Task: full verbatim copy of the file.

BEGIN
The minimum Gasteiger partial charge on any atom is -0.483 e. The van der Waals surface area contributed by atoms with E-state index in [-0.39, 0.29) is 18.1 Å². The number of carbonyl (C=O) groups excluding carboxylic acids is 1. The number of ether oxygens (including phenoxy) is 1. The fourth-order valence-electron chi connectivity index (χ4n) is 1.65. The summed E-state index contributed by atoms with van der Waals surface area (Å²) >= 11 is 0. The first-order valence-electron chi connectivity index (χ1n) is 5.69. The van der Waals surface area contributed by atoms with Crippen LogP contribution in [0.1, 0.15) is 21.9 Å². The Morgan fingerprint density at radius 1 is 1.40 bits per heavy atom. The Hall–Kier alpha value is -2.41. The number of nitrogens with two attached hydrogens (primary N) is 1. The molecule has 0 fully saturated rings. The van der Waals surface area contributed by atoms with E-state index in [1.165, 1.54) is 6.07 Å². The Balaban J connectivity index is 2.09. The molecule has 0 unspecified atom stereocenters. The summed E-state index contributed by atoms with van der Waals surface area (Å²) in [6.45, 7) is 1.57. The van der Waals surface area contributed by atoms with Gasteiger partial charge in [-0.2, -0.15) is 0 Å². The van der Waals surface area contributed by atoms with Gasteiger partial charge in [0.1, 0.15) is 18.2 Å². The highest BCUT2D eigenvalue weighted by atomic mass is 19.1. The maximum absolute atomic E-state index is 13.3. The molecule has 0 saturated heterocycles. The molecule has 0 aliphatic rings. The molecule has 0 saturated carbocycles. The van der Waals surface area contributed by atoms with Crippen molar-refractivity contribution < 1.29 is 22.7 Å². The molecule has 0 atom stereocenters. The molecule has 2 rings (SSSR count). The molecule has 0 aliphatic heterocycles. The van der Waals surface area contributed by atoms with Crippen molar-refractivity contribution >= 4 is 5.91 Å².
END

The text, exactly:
The minimum Gasteiger partial charge on any atom is -0.483 e. The van der Waals surface area contributed by atoms with E-state index in [-0.39, 0.29) is 18.1 Å². The number of carbonyl (C=O) groups excluding carboxylic acids is 1. The number of ether oxygens (including phenoxy) is 1. The fourth-order valence-electron chi connectivity index (χ4n) is 1.65. The summed E-state index contributed by atoms with van der Waals surface area (Å²) >= 11 is 0. The first-order valence-electron chi connectivity index (χ1n) is 5.69. The van der Waals surface area contributed by atoms with Crippen LogP contribution in [0.1, 0.15) is 21.9 Å². The Morgan fingerprint density at radius 1 is 1.40 bits per heavy atom. The Hall–Kier alpha value is -2.41. The number of nitrogens with two attached hydrogens (primary N) is 1. The molecule has 0 fully saturated rings. The van der Waals surface area contributed by atoms with E-state index in [1.165, 1.54) is 6.07 Å². The Balaban J connectivity index is 2.09. The molecule has 0 unspecified atom stereocenters. The summed E-state index contributed by atoms with van der Waals surface area (Å²) in [6.45, 7) is 1.57. The van der Waals surface area contributed by atoms with Gasteiger partial charge in [-0.2, -0.15) is 0 Å². The van der Waals surface area contributed by atoms with Gasteiger partial charge in [0.1, 0.15) is 18.2 Å². The highest BCUT2D eigenvalue weighted by atomic mass is 19.1. The maximum absolute atomic E-state index is 13.3. The molecule has 0 saturated heterocycles. The molecule has 0 aliphatic rings. The molecule has 0 saturated carbocycles. The van der Waals surface area contributed by atoms with Crippen molar-refractivity contribution < 1.29 is 22.7 Å². The molecule has 0 atom stereocenters. The molecule has 2 rings (SSSR count). The molecule has 0 aliphatic heterocycles. The van der Waals surface area contributed by atoms with Crippen molar-refractivity contribution >= 4 is 5.91 Å².